In testimony given today to the House Committee on Transportation and Infrastructure, Electrification Coalition (EC) Vice President Ben Prochazka called for an expansion of a series of federal policies designed to boost electric vehicle (EV) adoption.
At the hearing, titled Examining How Federal Infrastructure Policy Could Help Mitigate and Adapt to Climate Change, Prochazka called for the retention of the 30C and 30D federal tax credits, with amendments to the 30D credit as EV manufacturers begin to reach the 200,000-vehicle cap. To spur electric bus purchases, Prochazka recommended low or zero-interest loans, the expansion of the FTA’s Low or No-Emission Bus Competitive Grant Program, and continued support of bus programs through the FAST Act.
Crucially, to allay consumer fears over range and charging anxiety, the FHWA’s Alternative Fuel Corridors program should be expanded and signage for charging stations must also be improved. Extra signage will not only help current EV drivers, but also demonstrate to other motorists considering the switch to electric that the requisite charging infrastructure is available.
“Currently 92 percent of the U.S. transportation system is powered by oil, which is a volatile, globally-priced commodity traded on an unfree market. We need aggressive policy interventions that spur a transition to alternative fuels. Electricity is diverse in source, American-made, low in cost and stable in price,” he told the committee.
The EC is a sister organization of Securing America’s Future Energy (SAFE), and shares SAFE’s mission of enhancing U.S. economic and national security by reducing our dependence on oil. The EC is committed to bolstering American energy security by advocating for the deployment of EVs on a mass scale. To achieve this goal, the EC has successfully implemented EV accelerator communities in Northern Colorado and Rochester, NY, and has set up Drive Electric Orlando, one of the nation’s first EV rental programs. The EC is also a technical advisor to both Smart Columbus, the winner of U.S. DOT’s Smart City Challenge and the newly-founded Climate Mayors EV Purchasing Collaborative, which incentivizes fleet electrification through bulk purchases.
“The city of Greensboro, NC, is launching 16 electric buses, which will eventually eliminate almost 2 million gallons of diesel. Extending that to the 70,000 city buses and 400,000 school buses operating nationwide—if just half go electric it would save $6 billion annually and cut 58 billion gallons of diesel use,” Prochazka added.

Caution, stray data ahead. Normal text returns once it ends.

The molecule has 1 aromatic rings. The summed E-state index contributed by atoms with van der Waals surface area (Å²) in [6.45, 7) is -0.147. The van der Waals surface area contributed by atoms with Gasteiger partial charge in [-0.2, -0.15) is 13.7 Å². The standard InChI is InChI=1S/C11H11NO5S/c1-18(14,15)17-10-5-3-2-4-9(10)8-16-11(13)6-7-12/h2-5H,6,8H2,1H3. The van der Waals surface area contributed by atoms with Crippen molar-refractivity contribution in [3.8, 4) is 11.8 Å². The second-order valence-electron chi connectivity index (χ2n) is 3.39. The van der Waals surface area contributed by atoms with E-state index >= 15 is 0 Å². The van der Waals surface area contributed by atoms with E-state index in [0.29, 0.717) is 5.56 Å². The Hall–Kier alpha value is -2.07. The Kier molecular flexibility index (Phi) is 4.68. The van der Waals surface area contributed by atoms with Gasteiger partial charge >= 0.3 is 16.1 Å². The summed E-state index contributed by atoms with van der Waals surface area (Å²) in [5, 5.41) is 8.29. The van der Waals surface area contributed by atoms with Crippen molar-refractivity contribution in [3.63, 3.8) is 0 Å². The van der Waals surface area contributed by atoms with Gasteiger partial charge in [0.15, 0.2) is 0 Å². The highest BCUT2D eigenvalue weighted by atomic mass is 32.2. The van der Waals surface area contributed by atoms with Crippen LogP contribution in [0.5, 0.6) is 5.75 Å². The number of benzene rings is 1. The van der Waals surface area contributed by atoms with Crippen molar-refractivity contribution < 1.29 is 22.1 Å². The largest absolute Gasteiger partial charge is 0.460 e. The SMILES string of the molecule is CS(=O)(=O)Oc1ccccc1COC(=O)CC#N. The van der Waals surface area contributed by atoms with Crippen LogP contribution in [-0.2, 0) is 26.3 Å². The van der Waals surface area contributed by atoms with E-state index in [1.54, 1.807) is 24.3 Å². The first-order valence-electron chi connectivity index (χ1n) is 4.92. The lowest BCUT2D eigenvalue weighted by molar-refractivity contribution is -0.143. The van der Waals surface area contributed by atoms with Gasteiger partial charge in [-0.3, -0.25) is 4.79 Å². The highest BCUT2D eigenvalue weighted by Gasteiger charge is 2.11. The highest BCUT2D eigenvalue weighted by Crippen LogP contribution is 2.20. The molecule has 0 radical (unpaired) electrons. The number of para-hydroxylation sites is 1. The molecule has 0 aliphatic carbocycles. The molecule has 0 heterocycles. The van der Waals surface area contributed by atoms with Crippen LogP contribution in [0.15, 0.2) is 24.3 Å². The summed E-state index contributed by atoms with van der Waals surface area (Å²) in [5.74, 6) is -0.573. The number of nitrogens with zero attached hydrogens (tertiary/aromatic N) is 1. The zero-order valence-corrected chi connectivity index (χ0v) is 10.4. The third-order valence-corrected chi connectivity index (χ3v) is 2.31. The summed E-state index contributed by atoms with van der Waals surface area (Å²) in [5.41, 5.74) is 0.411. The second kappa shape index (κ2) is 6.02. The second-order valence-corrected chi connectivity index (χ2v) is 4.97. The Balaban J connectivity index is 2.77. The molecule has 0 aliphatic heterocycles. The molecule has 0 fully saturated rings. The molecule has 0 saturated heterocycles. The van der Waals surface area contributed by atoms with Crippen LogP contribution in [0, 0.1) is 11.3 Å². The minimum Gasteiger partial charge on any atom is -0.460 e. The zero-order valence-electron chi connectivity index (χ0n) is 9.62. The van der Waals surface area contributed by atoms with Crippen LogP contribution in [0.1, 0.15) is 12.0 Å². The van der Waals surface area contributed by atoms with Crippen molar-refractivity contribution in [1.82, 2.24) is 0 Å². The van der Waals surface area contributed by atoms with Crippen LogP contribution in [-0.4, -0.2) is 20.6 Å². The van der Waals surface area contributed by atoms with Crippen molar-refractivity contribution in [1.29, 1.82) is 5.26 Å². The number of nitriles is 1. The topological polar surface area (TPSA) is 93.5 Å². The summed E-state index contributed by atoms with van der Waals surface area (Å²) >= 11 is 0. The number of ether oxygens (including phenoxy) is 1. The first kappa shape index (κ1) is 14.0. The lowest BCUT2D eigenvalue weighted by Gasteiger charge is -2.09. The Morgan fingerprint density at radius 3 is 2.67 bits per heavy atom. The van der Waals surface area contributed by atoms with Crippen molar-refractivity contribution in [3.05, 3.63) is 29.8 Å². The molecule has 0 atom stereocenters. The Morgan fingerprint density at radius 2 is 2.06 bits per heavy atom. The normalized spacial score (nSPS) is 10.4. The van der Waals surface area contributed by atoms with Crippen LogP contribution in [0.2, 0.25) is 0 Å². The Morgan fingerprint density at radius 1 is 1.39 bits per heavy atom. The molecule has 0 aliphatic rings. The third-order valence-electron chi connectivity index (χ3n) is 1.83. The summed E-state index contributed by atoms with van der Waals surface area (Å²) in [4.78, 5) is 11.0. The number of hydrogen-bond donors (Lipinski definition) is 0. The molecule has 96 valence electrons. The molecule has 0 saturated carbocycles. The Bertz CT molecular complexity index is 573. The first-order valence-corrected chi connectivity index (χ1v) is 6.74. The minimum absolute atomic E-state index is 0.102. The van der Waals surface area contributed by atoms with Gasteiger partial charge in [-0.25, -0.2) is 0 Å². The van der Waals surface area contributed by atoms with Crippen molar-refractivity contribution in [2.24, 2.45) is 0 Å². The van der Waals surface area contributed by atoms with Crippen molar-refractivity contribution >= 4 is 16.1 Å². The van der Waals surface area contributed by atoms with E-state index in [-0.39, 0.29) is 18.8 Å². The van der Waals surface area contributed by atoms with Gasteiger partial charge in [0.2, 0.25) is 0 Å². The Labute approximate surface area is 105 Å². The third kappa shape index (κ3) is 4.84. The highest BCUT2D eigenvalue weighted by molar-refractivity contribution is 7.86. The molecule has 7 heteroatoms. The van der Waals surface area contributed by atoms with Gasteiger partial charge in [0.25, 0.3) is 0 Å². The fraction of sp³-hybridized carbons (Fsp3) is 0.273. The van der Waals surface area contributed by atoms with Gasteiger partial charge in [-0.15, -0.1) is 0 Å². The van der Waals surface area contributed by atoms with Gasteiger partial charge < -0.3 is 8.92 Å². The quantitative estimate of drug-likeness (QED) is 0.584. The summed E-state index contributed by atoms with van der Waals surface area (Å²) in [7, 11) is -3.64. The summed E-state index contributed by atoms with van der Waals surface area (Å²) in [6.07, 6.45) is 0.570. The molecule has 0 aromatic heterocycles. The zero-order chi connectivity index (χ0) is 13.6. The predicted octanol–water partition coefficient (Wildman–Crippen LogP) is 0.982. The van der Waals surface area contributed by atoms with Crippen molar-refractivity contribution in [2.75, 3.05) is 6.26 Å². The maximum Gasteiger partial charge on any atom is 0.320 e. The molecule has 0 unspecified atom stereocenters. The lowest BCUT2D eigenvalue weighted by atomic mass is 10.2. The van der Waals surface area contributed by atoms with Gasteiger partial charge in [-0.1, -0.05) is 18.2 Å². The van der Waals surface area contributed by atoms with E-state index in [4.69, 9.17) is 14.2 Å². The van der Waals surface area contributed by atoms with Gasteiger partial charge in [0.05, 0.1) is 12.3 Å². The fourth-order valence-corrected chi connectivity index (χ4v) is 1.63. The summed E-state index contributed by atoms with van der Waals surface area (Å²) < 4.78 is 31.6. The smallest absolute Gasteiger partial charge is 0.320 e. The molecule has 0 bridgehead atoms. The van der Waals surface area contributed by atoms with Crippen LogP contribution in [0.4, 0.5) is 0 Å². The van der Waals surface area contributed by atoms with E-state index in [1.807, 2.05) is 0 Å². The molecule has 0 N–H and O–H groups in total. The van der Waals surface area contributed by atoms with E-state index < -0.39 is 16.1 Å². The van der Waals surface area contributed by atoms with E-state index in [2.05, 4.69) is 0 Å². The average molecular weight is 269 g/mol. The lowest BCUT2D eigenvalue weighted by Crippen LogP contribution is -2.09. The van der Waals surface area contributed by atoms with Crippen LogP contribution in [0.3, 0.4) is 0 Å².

To read the full testimony, please click here.
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About the Electrification Coalition
The Electrification Coalition is a nonpartisan, nonprofit group of business leaders committed to promoting policies and actions that reduce America’s dependence on oil by facilitating the deployment of electric vehicles on a mass scale. The members of the Electrification Coalition are leaders of companies representing the entire value chain of an electrified transportation system.
For more information, visit www.electrificationcoalition.org.
About Securing America’s Future Energy
Securing America’s Future Energy (SAFE) is an action-oriented, nonpartisan organization that aims to reduce America’s dependence on oil. Near-total dependence on petroleum in the transportation sector undermines the nation’s economic and national security, and constrains U.S. foreign policy. To combat these threats, SAFE advocates for expanded domestic production of U.S. oil and gas resources, continued improvements in vehicle fuel efficiency, and transportation sector innovations including electric vehicles, natural gas trucks, and autonomous vehicles. In 2006, SAFE joined with General P.X. Kelley (Ret.), 28th Commandant of the U.S. Marine Corps, and Frederick W. Smith, Chairman, President, and CEO of FedEx Corporation, to form the Energy Security Leadership Council (ESLC), a group of business and former military leaders committed to reducing the United States’ dependence on oil. Today, the ESLC is co-chaired by Frederick W. Smith and General James T. Conway (Ret), 34th Commandant of the U.S. Marine Corps.
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